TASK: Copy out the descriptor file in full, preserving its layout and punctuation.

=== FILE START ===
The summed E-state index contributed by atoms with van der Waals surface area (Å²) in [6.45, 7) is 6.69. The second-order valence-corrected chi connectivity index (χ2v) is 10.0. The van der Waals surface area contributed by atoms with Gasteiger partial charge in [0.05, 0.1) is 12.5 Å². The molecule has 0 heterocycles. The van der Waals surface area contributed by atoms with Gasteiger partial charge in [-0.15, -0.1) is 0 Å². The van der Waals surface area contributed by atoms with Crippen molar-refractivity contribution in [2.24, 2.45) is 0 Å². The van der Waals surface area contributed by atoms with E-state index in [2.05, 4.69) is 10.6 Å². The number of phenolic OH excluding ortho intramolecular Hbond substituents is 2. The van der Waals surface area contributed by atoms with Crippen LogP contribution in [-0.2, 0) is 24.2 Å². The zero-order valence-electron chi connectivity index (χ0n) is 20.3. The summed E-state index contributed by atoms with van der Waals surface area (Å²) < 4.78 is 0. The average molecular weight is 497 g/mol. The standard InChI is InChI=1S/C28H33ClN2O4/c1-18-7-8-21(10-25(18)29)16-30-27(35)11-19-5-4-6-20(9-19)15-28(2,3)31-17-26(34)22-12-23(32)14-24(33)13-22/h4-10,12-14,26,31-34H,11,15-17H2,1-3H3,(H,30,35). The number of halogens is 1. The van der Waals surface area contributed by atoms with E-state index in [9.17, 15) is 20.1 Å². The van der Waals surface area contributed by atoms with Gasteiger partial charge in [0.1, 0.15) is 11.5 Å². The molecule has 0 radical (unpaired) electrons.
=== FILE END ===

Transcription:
The summed E-state index contributed by atoms with van der Waals surface area (Å²) in [6.45, 7) is 6.69. The second-order valence-corrected chi connectivity index (χ2v) is 10.0. The van der Waals surface area contributed by atoms with Gasteiger partial charge in [0.05, 0.1) is 12.5 Å². The molecule has 0 heterocycles. The van der Waals surface area contributed by atoms with Gasteiger partial charge in [-0.15, -0.1) is 0 Å². The van der Waals surface area contributed by atoms with Crippen molar-refractivity contribution in [2.24, 2.45) is 0 Å². The van der Waals surface area contributed by atoms with E-state index in [2.05, 4.69) is 10.6 Å². The number of phenolic OH excluding ortho intramolecular Hbond substituents is 2. The van der Waals surface area contributed by atoms with Crippen LogP contribution in [-0.2, 0) is 24.2 Å². The zero-order valence-electron chi connectivity index (χ0n) is 20.3. The summed E-state index contributed by atoms with van der Waals surface area (Å²) < 4.78 is 0. The average molecular weight is 497 g/mol. The standard InChI is InChI=1S/C28H33ClN2O4/c1-18-7-8-21(10-25(18)29)16-30-27(35)11-19-5-4-6-20(9-19)15-28(2,3)31-17-26(34)22-12-23(32)14-24(33)13-22/h4-10,12-14,26,31-34H,11,15-17H2,1-3H3,(H,30,35). The number of halogens is 1. The van der Waals surface area contributed by atoms with E-state index in [9.17, 15) is 20.1 Å². The van der Waals surface area contributed by atoms with Gasteiger partial charge in [0.1, 0.15) is 11.5 Å². The molecule has 0 radical (unpaired) electrons.